Students learn about Indian art and culture, specifically Indian elephants and block printed textiles before making art inspired by the two.
3 sessions; 40 minutes per session
1. SWBAT understand the printmaking process and its use in Indian textiles.
2. SWBAT cut shapes to create a stamp design.
3. SWBAT utilize good craftsmanship in printing their stamps.
4. SWBAT create a simple pattern with their stamps.
5. SWBAT draw a picture of an Indian elephant.
6. SWBAT utilize good craftsmanship in coloring, cutting out, and gluing their elephant drawings to printed papers.
1. Small squares or rectangles of cardboard (around 1-2 inches).
2. Craft foam
3. Glue (bottled is the most secure but glue sticks work in a pinch)
6. 9x12 inch construction paper, variety of colors
7. 6x9 inch white drawing paper
9. Crayons or colored pencils
10. Tempera paint
-Briefly talk about India, show location on map
-Explain that art is infused into Indian culture
-Block printed textiles from India are very beautiful and detailed. Explain and look at pictures of fabric and printing process.
2. Show how to make a stamp with cardboard and foam (instead of carving wood like most of the blocks from India.) Remind students that they have to cut shapes instead of lines. "Lines" can be made by cutting very thin shapes.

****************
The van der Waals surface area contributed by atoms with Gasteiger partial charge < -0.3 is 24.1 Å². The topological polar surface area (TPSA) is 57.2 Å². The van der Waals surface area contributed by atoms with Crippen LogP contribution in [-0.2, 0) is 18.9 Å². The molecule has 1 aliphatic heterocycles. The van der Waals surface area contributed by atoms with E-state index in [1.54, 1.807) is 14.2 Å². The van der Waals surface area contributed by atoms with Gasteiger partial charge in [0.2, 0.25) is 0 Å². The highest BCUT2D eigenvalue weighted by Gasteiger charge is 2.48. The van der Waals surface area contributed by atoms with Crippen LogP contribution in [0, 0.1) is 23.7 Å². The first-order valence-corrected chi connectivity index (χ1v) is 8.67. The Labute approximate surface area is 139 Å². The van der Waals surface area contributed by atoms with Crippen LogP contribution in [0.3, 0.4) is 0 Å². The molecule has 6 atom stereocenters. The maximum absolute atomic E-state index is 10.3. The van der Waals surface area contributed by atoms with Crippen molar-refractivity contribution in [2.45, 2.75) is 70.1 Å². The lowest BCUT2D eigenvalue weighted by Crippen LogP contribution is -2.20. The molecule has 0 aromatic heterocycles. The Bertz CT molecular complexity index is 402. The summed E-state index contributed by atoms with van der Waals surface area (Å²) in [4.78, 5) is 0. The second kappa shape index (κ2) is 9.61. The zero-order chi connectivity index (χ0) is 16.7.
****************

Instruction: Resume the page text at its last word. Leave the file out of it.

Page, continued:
3. Students cut foam shapes, check with teacher, and then glue to cardboard when approved.
4. Print stamps
-Students choose construction paper
-Use paintbrush to apply black tempera to stamps (this helps my students not get too much)
-Start in a corner and stamp along edges first.
-Talk about how rotating or flipping the stamp can create a different kind of pattern.
-Filling in middle is optional. Just printing a "frame" also looks nice.
5. Introduce Indian elephants
-Look at pictures of Indian elephants and artwork including elephants
-Elephants were the traditional mode of transportation for Indian royalty
6. Make elephants
-Students draw Indian elephants on 6x9 inch white paper
-Trace pencil drawings with sharpie
-Color elephants with crayons or colored pencils
7. Cut out elephants
-Remind students to turn the paper, not their scissor hand, and to be careful with dangly parts like the tail and trunk
8. Glue elephants in center of printed papers
I assessed student work based on craftsmanship, composition, and pattern.